I'll try to make it clear.
RAMPING refers first and foremost to a progressive activation (ramping up) of the nervous system to help you lift more weight. The actual application of this is also a form of ramping in that you are gradually increasing the weight from set to set.
BUT keep in mind that the important thing is to optimize the working state of the nervous system, not the actual act of gradually adding weight. The MORE A SET IS DEPENDENT ON THE WORKING STATE OF THE NERVOUS SYSTEM, THE MORE EFFECTIVE RAMPING IS.
The nervous system is most important with loads/rep styles where force output is maximal. This means that it works best either with heavy weights or explosive movements.
Sets of 6-10 reps are too "light" (in relation to your maximal strength) to be heavily reliant on the nervous system. And as such this rep range doesn't really require or responds well to ramping.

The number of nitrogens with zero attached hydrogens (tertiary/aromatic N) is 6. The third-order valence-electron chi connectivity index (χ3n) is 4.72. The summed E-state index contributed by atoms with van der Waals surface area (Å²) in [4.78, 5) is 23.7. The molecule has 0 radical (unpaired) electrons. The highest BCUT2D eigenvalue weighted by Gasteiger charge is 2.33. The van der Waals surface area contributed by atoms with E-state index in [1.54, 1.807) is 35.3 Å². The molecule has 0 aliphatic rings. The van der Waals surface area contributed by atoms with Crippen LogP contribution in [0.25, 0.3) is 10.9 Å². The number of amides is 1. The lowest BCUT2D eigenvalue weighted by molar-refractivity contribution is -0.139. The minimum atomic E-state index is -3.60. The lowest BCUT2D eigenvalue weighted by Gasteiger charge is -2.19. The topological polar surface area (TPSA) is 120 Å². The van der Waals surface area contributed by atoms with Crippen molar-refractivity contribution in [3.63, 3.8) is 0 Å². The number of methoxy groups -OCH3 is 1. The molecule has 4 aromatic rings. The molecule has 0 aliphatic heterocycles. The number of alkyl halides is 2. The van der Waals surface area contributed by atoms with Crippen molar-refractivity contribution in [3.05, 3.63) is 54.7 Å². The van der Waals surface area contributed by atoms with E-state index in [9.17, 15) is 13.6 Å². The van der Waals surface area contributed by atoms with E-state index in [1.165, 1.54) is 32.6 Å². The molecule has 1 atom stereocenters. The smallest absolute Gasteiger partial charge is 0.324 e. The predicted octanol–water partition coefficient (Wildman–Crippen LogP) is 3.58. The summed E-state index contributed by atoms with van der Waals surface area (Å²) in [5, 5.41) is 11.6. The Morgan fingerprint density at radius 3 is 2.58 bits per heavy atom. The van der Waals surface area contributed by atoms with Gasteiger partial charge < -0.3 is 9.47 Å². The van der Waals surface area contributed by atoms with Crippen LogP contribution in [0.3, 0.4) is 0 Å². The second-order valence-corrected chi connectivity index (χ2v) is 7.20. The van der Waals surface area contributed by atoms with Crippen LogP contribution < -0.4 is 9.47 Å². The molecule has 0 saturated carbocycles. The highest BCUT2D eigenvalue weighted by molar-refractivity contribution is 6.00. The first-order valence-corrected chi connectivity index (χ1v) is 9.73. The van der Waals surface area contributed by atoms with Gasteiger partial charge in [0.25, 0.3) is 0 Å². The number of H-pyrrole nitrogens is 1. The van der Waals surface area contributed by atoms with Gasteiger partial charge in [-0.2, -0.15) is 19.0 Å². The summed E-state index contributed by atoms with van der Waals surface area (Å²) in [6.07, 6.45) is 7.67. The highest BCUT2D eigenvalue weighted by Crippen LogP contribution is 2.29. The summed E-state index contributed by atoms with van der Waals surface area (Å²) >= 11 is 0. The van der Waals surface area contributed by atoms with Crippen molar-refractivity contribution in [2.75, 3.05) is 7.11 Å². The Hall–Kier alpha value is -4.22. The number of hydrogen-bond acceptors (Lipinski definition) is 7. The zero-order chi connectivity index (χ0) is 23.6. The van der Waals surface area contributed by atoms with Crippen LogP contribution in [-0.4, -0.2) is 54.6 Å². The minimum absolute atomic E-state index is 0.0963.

Because the goal of ramp is to gradually increase your performance capacity from set to set. In essence, your last set should be the set where you are able to perform at your best.
To get better and better from set to set requires the interplay of two variables: activation and fatigue; both are created with every set.
Every set you do creates some fatigue and causes some activation.
The goal is to create as much activation as possible with as little fatigue as possible.
Higher reps cause more fatigue (more work) and activate the nervous system less (less force output). So the end result is that it is hard to get a significant increase in performance potential when using higher reps.
So I recommend NOT ramping when doing higher reps. Perform 1 or 2 lighter sets (e.g. at 75 and 90% of the weight you want to use for our sets) then jump right into it. Obviously if you are doing a big movement in which you can handle a lot of weight (e.g. if you plan on using 600lbs for 10 reps on the squat) then you might add a few more lighter sets to get the body prepared, but this is not really ramping.